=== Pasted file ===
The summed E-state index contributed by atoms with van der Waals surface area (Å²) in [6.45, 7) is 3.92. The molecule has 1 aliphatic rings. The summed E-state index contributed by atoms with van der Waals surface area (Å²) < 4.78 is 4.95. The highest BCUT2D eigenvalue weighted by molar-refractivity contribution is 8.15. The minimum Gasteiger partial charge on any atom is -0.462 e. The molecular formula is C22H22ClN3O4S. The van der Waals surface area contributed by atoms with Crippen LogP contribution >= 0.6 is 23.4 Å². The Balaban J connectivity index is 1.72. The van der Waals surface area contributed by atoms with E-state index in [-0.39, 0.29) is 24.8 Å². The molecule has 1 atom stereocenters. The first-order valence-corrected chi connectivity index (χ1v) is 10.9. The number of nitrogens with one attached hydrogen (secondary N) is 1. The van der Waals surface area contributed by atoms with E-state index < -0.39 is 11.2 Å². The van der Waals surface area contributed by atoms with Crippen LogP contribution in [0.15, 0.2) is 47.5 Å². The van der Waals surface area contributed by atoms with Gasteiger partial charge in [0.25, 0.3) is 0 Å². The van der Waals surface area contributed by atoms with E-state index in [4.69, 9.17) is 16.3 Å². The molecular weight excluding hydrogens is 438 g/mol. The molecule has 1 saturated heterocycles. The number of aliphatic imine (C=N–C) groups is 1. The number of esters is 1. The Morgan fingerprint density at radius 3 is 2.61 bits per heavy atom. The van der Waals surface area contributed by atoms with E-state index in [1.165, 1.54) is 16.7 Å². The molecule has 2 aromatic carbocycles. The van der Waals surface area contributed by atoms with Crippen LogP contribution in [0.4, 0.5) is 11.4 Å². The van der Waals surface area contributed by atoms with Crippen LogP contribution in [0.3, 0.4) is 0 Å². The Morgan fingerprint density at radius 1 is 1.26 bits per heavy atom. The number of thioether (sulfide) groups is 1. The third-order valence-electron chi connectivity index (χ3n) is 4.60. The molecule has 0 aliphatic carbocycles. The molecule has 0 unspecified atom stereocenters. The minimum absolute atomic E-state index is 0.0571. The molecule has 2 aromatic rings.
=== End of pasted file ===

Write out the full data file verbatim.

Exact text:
The summed E-state index contributed by atoms with van der Waals surface area (Å²) in [6.45, 7) is 3.92. The molecule has 1 aliphatic rings. The summed E-state index contributed by atoms with van der Waals surface area (Å²) < 4.78 is 4.95. The highest BCUT2D eigenvalue weighted by molar-refractivity contribution is 8.15. The minimum Gasteiger partial charge on any atom is -0.462 e. The molecular formula is C22H22ClN3O4S. The van der Waals surface area contributed by atoms with Crippen LogP contribution >= 0.6 is 23.4 Å². The Balaban J connectivity index is 1.72. The van der Waals surface area contributed by atoms with E-state index in [-0.39, 0.29) is 24.8 Å². The molecule has 1 atom stereocenters. The first-order valence-corrected chi connectivity index (χ1v) is 10.9. The number of nitrogens with one attached hydrogen (secondary N) is 1. The van der Waals surface area contributed by atoms with E-state index < -0.39 is 11.2 Å². The van der Waals surface area contributed by atoms with Crippen LogP contribution in [0.15, 0.2) is 47.5 Å². The van der Waals surface area contributed by atoms with Gasteiger partial charge in [0.25, 0.3) is 0 Å². The van der Waals surface area contributed by atoms with E-state index in [4.69, 9.17) is 16.3 Å². The molecular weight excluding hydrogens is 438 g/mol. The molecule has 1 saturated heterocycles. The number of aliphatic imine (C=N–C) groups is 1. The number of esters is 1. The Morgan fingerprint density at radius 3 is 2.61 bits per heavy atom. The van der Waals surface area contributed by atoms with E-state index in [1.165, 1.54) is 16.7 Å². The molecule has 2 aromatic carbocycles. The van der Waals surface area contributed by atoms with Crippen LogP contribution in [0.4, 0.5) is 11.4 Å². The van der Waals surface area contributed by atoms with Crippen LogP contribution in [0.3, 0.4) is 0 Å². The Morgan fingerprint density at radius 1 is 1.26 bits per heavy atom. The number of thioether (sulfide) groups is 1. The third-order valence-electron chi connectivity index (χ3n) is 4.60. The molecule has 0 aliphatic carbocycles. The molecule has 0 unspecified atom stereocenters. The minimum absolute atomic E-state index is 0.0571. The molecule has 2 aromatic rings.